"Agents of SHIELD" Recap: A Twisting Plot Turns To Tragedy

For the most part, the third season of ABC's Marvel Studios drama "Agents of S.H.I.E.L.D." has been running like a well-oiled machine. But this week, that machine took a surprising left turn - swerving away from some of the stories the show has been promising to pay off while simultaneously changing others forever.

This week's "Devils You Know" episode opens up on the seeming main thread of the season: Inhumans. Hiding out from the growing hunt to bag and tag their kind by the A.T.C.U., a pair of young Inhumans settle into a quite life of cooking dinner while flying around their apartment when they get a pop in from Alisha - the duplicating dynamo who played a big part in the raid of S.H.I.E.L.D. during last season's finale. The replicant tells the pair of pre fish oil Inhumans to be on guard for those out to destroy their kind...but it's all for naught. Moments after they mention a bizarre e-mail about Inhuman survival, the big dark dreaded Lash arrives to swiftly murder all three.

Even as Alisha survives in S.H.I.E.L.D. custody (the way she experiences her dupe's demise make it tough to call this a benefit of her powers), the story pushes forward into a juggling act of the various plotlines that have been rolling through the season. Coulson begrudgingly works more closely with A.T.C.U. on the Inhuman hunt while Daisey and Mack voice their dissent. May's former husband Dr. Garner skulks around the headquarters fretting over the outcome of their missions as people like Alisha are increasingly psychologically damaged. May herself returns to base for a few awkward reunions as she delivers word that Hunter is going all in on finding new Hydra "Director" Grant Ward. And through the background, tensions mount between Bobbi (worrying about Hunter), Simmons (hiding her goals from Fitz) and Fitz (worrying about Simmons).

On their own, all of these stories play a little rote. Any serial drama is going to have moments where its long term planning slows down to put all the proper pieces on the board, but without a really compelling original development to hang its hat on, an episode will easily start to feel like too much is going on but not enough is happening. For most of this week's hour, "Agents of S.H.I.E.L.D." makes it seem as though our Inhuman hunt will continue to be the main event, and so the audience watches it closely for any sign of real story development in a conflict that's been status quo since the premier.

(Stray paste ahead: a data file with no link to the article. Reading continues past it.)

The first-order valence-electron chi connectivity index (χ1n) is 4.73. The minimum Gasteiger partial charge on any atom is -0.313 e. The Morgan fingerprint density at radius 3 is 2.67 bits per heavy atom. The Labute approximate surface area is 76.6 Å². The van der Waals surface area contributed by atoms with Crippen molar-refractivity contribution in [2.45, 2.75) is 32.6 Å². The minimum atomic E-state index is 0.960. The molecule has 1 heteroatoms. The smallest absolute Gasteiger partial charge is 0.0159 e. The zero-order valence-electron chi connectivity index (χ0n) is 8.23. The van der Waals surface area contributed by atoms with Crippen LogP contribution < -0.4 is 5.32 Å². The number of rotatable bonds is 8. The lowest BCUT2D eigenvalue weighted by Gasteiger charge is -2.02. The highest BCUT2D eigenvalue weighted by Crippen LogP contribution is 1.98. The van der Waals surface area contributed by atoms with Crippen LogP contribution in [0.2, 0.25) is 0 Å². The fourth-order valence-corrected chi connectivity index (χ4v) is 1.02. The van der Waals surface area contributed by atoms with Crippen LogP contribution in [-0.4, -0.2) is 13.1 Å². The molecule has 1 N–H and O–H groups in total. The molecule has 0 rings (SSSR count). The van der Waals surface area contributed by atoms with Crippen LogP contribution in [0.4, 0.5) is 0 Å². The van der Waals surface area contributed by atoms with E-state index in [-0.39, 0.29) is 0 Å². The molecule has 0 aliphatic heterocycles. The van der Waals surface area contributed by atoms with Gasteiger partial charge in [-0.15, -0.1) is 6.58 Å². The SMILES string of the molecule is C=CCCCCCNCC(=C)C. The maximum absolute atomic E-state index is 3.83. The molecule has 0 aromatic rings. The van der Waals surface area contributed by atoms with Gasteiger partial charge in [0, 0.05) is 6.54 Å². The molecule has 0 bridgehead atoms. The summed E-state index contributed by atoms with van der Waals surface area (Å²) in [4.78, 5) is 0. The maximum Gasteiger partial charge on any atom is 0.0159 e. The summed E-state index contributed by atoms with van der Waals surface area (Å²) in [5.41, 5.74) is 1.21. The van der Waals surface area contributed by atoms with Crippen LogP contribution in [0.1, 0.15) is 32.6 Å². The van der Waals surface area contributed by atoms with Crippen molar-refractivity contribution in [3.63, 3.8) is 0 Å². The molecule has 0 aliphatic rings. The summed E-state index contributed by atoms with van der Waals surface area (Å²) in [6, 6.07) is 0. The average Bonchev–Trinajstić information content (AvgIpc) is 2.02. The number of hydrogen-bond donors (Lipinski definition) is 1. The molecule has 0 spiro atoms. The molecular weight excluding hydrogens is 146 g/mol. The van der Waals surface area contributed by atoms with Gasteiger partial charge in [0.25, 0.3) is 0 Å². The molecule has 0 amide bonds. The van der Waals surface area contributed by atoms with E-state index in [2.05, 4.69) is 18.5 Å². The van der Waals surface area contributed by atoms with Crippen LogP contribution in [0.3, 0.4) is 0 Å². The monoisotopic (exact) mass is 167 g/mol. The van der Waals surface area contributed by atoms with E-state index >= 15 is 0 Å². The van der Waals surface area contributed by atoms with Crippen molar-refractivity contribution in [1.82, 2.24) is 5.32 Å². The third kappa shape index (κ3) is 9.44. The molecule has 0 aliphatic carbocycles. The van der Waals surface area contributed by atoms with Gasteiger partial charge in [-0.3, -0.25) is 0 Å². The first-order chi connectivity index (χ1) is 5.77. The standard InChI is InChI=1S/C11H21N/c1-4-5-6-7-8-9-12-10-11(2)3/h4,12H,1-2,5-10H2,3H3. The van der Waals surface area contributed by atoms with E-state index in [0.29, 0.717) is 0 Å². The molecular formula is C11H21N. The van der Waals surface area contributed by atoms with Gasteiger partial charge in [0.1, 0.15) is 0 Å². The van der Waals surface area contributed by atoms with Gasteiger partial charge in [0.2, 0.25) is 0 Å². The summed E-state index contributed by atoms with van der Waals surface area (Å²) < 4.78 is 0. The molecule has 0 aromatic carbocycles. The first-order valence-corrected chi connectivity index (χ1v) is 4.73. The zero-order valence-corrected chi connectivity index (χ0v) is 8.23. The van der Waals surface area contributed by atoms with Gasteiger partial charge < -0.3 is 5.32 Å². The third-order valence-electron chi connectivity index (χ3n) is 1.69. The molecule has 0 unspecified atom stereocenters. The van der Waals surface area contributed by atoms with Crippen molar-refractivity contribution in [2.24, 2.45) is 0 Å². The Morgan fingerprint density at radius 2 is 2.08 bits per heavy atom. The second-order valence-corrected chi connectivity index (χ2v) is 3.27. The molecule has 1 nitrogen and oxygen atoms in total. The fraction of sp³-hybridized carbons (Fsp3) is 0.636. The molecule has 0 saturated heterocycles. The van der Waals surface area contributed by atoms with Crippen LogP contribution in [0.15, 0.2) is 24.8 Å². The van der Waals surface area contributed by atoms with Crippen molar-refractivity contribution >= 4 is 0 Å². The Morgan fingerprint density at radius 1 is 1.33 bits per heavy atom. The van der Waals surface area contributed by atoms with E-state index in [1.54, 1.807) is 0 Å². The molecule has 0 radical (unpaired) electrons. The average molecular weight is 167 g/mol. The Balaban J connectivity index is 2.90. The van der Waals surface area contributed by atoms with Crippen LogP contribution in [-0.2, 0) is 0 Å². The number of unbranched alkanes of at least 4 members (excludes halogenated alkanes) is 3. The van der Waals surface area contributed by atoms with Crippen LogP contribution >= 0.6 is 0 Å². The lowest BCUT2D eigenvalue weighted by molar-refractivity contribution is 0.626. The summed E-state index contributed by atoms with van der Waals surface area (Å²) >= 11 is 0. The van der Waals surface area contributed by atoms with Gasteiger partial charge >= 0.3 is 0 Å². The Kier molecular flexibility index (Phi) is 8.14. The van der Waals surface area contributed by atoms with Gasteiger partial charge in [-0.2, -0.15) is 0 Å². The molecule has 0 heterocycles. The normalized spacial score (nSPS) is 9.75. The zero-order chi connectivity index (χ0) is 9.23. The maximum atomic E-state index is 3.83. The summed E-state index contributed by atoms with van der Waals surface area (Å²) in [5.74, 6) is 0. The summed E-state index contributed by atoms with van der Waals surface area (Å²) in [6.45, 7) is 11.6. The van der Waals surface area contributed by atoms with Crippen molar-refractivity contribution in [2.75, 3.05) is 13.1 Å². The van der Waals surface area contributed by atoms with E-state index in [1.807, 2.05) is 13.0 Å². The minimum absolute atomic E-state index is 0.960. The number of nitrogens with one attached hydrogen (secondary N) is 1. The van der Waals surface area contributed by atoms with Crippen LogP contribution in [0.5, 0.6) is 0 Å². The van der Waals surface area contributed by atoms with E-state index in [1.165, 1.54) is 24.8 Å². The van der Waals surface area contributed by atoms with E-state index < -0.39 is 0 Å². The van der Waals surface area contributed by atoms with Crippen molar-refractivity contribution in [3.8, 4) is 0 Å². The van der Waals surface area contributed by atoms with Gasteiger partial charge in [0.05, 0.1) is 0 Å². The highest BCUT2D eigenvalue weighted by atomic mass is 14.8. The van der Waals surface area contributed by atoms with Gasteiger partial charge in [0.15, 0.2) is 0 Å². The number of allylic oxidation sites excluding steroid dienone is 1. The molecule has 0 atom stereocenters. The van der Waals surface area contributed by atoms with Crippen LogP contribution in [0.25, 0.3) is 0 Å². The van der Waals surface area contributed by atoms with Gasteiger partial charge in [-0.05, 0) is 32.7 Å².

They don't get much chance of that. While little details work fine - Daisy's rebellion against Coulson's decision-making and Coulson's own flirtatious relationship with A.T.C.U. Director Rosalind - the main investigation that takes the team from the virus-sprouting e-mail sent to Inhumans to a programmer who's unfortunate "power" is to break out in hives and migraines whenever one of his brethren is around drags. Though our computer wiz's predicament offers insight into Lash's mindset (he's killing Inhumans less as a punishment and more for some kind of strange protection mandate), the character is unmemorable and the outcome never really carries any weight in the big scheme of things. When Daisy sees Lash's shadow seemingly transform to a normal human shape after he waylays their transport, the show is almost sending a signal to the reader saying, "Yes, you'll have to wait another week to get any payoff." Luckily, that isn't necessarily the case.